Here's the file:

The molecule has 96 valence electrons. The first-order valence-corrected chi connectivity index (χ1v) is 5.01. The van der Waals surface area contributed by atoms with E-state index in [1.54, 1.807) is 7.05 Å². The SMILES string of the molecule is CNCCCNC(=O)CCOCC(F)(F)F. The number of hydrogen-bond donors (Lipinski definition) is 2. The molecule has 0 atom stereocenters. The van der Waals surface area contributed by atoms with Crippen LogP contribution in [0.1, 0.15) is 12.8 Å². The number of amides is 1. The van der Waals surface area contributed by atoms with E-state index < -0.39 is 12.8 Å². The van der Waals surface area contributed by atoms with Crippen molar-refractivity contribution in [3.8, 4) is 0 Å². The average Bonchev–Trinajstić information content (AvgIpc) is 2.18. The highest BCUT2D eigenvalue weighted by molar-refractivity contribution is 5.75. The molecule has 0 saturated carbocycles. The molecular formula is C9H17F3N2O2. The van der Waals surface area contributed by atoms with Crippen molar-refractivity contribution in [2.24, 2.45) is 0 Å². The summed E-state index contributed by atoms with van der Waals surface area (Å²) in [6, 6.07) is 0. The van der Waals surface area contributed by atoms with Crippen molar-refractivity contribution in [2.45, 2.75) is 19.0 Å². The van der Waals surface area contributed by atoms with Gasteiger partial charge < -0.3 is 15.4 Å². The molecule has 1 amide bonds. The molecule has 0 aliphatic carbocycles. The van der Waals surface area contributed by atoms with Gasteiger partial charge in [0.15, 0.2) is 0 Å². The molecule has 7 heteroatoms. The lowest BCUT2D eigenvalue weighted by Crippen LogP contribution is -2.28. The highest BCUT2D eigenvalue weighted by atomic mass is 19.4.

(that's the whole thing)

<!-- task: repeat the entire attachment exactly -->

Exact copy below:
The molecule has 96 valence electrons. The first-order valence-corrected chi connectivity index (χ1v) is 5.01. The van der Waals surface area contributed by atoms with E-state index in [1.54, 1.807) is 7.05 Å². The SMILES string of the molecule is CNCCCNC(=O)CCOCC(F)(F)F. The number of hydrogen-bond donors (Lipinski definition) is 2. The molecule has 0 atom stereocenters. The van der Waals surface area contributed by atoms with Crippen LogP contribution in [0.1, 0.15) is 12.8 Å². The number of amides is 1. The van der Waals surface area contributed by atoms with E-state index < -0.39 is 12.8 Å². The van der Waals surface area contributed by atoms with Crippen molar-refractivity contribution in [3.8, 4) is 0 Å². The average Bonchev–Trinajstić information content (AvgIpc) is 2.18. The highest BCUT2D eigenvalue weighted by molar-refractivity contribution is 5.75. The molecule has 0 saturated carbocycles. The molecular formula is C9H17F3N2O2. The van der Waals surface area contributed by atoms with Crippen molar-refractivity contribution in [2.24, 2.45) is 0 Å². The summed E-state index contributed by atoms with van der Waals surface area (Å²) in [6, 6.07) is 0. The van der Waals surface area contributed by atoms with Crippen molar-refractivity contribution in [2.45, 2.75) is 19.0 Å². The van der Waals surface area contributed by atoms with Gasteiger partial charge < -0.3 is 15.4 Å². The molecule has 1 amide bonds. The molecule has 0 aliphatic carbocycles. The van der Waals surface area contributed by atoms with Gasteiger partial charge in [0.15, 0.2) is 0 Å². The molecule has 7 heteroatoms. The lowest BCUT2D eigenvalue weighted by Crippen LogP contribution is -2.28. The highest BCUT2D eigenvalue weighted by atomic mass is 19.4.